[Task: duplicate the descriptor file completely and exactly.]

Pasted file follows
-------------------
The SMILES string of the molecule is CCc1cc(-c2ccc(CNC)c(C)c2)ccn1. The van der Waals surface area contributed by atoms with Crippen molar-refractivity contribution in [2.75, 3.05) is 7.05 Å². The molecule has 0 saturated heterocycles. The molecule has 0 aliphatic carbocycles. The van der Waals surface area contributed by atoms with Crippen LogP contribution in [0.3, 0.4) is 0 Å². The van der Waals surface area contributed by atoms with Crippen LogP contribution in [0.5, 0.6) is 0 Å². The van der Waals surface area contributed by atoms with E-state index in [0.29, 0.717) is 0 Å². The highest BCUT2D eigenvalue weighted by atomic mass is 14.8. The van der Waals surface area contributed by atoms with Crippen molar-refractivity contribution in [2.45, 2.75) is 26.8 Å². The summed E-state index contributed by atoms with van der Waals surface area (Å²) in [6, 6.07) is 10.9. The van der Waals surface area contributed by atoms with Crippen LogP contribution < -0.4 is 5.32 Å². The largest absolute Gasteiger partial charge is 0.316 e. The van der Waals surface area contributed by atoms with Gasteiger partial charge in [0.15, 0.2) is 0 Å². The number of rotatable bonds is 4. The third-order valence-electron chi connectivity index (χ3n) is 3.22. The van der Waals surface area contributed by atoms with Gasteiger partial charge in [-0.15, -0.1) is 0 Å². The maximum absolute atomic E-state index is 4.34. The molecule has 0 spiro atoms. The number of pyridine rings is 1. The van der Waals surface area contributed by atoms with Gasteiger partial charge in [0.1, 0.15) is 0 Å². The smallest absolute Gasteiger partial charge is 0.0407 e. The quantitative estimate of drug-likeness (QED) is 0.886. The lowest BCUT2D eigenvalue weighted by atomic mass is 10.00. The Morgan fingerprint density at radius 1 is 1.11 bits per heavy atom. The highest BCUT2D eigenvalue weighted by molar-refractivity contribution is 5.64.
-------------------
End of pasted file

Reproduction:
The SMILES string of the molecule is CCc1cc(-c2ccc(CNC)c(C)c2)ccn1. The van der Waals surface area contributed by atoms with Crippen molar-refractivity contribution in [2.75, 3.05) is 7.05 Å². The molecule has 0 saturated heterocycles. The molecule has 0 aliphatic carbocycles. The van der Waals surface area contributed by atoms with Crippen LogP contribution in [0.3, 0.4) is 0 Å². The van der Waals surface area contributed by atoms with Crippen LogP contribution in [0.5, 0.6) is 0 Å². The van der Waals surface area contributed by atoms with E-state index in [0.29, 0.717) is 0 Å². The highest BCUT2D eigenvalue weighted by atomic mass is 14.8. The van der Waals surface area contributed by atoms with Crippen molar-refractivity contribution in [2.45, 2.75) is 26.8 Å². The summed E-state index contributed by atoms with van der Waals surface area (Å²) in [6, 6.07) is 10.9. The van der Waals surface area contributed by atoms with Crippen LogP contribution < -0.4 is 5.32 Å². The largest absolute Gasteiger partial charge is 0.316 e. The van der Waals surface area contributed by atoms with Gasteiger partial charge in [0.15, 0.2) is 0 Å². The number of rotatable bonds is 4. The third-order valence-electron chi connectivity index (χ3n) is 3.22. The van der Waals surface area contributed by atoms with Gasteiger partial charge in [-0.15, -0.1) is 0 Å². The maximum absolute atomic E-state index is 4.34. The molecule has 0 spiro atoms. The number of pyridine rings is 1. The van der Waals surface area contributed by atoms with Gasteiger partial charge in [0.1, 0.15) is 0 Å². The smallest absolute Gasteiger partial charge is 0.0407 e. The quantitative estimate of drug-likeness (QED) is 0.886. The lowest BCUT2D eigenvalue weighted by atomic mass is 10.00. The Morgan fingerprint density at radius 1 is 1.11 bits per heavy atom. The highest BCUT2D eigenvalue weighted by molar-refractivity contribution is 5.64.